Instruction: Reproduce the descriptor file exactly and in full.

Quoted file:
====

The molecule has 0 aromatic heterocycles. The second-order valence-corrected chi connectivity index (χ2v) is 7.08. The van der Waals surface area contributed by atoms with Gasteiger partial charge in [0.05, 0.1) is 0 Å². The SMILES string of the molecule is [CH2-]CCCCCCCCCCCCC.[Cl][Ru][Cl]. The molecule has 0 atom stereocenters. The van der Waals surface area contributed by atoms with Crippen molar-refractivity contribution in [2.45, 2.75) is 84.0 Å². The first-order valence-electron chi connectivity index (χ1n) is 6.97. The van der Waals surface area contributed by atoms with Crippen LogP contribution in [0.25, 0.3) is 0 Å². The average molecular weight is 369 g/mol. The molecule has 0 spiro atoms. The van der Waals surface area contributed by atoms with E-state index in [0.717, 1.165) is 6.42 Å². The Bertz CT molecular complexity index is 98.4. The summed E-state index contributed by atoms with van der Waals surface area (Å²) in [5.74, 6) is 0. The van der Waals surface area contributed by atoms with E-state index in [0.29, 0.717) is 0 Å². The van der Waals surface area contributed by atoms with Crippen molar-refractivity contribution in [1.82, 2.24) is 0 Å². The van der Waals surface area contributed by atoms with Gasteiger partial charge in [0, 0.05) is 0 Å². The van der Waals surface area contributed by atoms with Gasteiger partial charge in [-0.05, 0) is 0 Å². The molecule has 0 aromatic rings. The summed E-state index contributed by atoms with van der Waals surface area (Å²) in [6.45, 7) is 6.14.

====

The molecule has 0 aromatic heterocycles. The second-order valence-corrected chi connectivity index (χ2v) is 7.08. The van der Waals surface area contributed by atoms with Gasteiger partial charge in [0.05, 0.1) is 0 Å². The SMILES string of the molecule is [CH2-]CCCCCCCCCCCCC.[Cl][Ru][Cl]. The molecule has 0 atom stereocenters. The van der Waals surface area contributed by atoms with Crippen molar-refractivity contribution in [2.45, 2.75) is 84.0 Å². The first-order valence-electron chi connectivity index (χ1n) is 6.97. The van der Waals surface area contributed by atoms with Crippen LogP contribution in [0.25, 0.3) is 0 Å². The average molecular weight is 369 g/mol. The molecule has 0 spiro atoms. The van der Waals surface area contributed by atoms with E-state index in [0.717, 1.165) is 6.42 Å². The Bertz CT molecular complexity index is 98.4. The summed E-state index contributed by atoms with van der Waals surface area (Å²) in [5.74, 6) is 0. The van der Waals surface area contributed by atoms with E-state index in [0.29, 0.717) is 0 Å². The van der Waals surface area contributed by atoms with Crippen molar-refractivity contribution in [1.82, 2.24) is 0 Å². The van der Waals surface area contributed by atoms with Gasteiger partial charge in [0, 0.05) is 0 Å². The van der Waals surface area contributed by atoms with Gasteiger partial charge in [-0.05, 0) is 0 Å². The molecule has 0 aromatic rings. The summed E-state index contributed by atoms with van der Waals surface area (Å²) in [6.45, 7) is 6.14.